Here in the Northeast, Mother Nature has given our precious trees a serious haircut. The devastation is widespread and heartbreaking to see, but I know that in time, we will recover.
The premature winter storm and the recent death of my last surviving aunt on my mother's side has me contemplating my past, my present, and my future, and how they are intertwined.
The increased frequency of freak storms the past few years lends to the theory that climate change is here to stay and will likely only get worse--a grim prediction, but one founded on common sense and intuition as much as scientific data. Millions of Massachusettes and Connecticut residents experienced first hand how dependent we have become on the comforts of modern technology. Without electricity and phone service, and with rationed gasoline supplies and no internet, they were virtually dead in the water. If not for shelters, or friends and family members who so graciously offered to share the comforts of a shower, a warm bed, and a hot meal, many more people's lives would have been lost to cold and hunger than the few sad deaths caused by carbon monoxide poisoning from people trying to warm their homes with propane heaters and no ventilation.
When I got word this week that my aunt Rita had died (of old age, and unrelated to weather), what struck me most in her passing was that she was the last of her generation from my mother's family. Both of my mother's parents died years ago, and she had lost both of her brothers before she died herself at the age of fifty. My mother's two remaining sisters lived on until my aunt Lillian died a few years ago at ninety, and then aunt Rita, a woman well into her eighties passed this week. Being the youngest of my siblings I didn't have the same relationship with, or memories of my aunt as they did. I remember she was very proud of my skating accomplishments when I was a kid, but because of time, distance, her mental illness and simply the business of life, I hadn't spent much time with her over the years--an irrevocable loss to be sure.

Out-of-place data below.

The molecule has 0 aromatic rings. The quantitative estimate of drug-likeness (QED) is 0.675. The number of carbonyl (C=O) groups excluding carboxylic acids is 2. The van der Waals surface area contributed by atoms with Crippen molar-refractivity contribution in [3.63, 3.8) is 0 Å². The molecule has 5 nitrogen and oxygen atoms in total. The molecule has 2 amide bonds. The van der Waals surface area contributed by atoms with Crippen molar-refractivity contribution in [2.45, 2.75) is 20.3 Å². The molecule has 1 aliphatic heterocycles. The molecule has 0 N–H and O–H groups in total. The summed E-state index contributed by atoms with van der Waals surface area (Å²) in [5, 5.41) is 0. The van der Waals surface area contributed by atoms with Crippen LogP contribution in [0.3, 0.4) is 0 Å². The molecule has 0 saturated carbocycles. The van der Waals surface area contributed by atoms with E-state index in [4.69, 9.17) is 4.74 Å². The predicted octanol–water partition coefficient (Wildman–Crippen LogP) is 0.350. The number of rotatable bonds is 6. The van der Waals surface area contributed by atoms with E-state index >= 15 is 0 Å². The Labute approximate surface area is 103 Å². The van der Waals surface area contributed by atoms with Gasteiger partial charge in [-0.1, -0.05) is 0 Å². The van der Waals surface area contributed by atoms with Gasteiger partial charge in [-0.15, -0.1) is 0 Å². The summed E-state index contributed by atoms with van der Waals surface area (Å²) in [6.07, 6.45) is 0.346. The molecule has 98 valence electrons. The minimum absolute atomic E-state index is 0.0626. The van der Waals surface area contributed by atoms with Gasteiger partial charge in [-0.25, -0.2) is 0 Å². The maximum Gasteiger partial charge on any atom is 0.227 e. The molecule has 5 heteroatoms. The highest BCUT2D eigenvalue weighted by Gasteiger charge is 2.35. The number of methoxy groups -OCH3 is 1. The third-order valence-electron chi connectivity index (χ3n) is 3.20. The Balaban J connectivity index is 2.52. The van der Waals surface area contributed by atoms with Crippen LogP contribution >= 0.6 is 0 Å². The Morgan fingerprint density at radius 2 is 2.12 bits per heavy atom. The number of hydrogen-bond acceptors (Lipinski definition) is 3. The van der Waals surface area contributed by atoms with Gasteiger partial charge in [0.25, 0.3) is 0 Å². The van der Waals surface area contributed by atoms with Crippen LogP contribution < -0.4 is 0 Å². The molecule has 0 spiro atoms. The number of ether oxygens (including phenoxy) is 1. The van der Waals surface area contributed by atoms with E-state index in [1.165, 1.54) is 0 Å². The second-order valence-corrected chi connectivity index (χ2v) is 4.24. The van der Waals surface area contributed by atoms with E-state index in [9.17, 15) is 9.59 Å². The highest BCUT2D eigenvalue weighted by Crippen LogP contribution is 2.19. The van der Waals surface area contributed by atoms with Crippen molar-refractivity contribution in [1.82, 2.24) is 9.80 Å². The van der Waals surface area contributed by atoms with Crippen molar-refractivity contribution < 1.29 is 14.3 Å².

As in all of life there are lessons to be learned.
1) Even the mighty oak can be felled in the span of a moment. Change is inevitable and we must learn to adapt, work together and help one another or we will surely parish. As Jack Shephard from "Lost" would say "We have to stand together or die alone."
2) We only get this one life to know and embrace the family we have, so don't waste time on pettiness or be so caught up in business that we miss a chance to know someone special. Every person in your family (good or bad)has the opportunity to enrich your life if you let them. And even more importantly, we have a chance to enrich theirs.
3) Finally, what I gather from this crazy week is that our future is linked to our past and we should never forget our ancestors and what they have taught us. From the pilgrims who settled our shores and endured the brutality of nature, we learn patience, endurance, and ingenuity. From the early pioneers who crossed this great country and conquered the elements to survive, we learn courage and perseverence. Our ancestors, no matter who they were, have left us a legacy worth preserving. The only way we will survive an uncertain future is to make sure to teach our children the lessons of our family tree so that the next generation may benefit from their experience and so that our history is not lost.
What has your family tree taught you?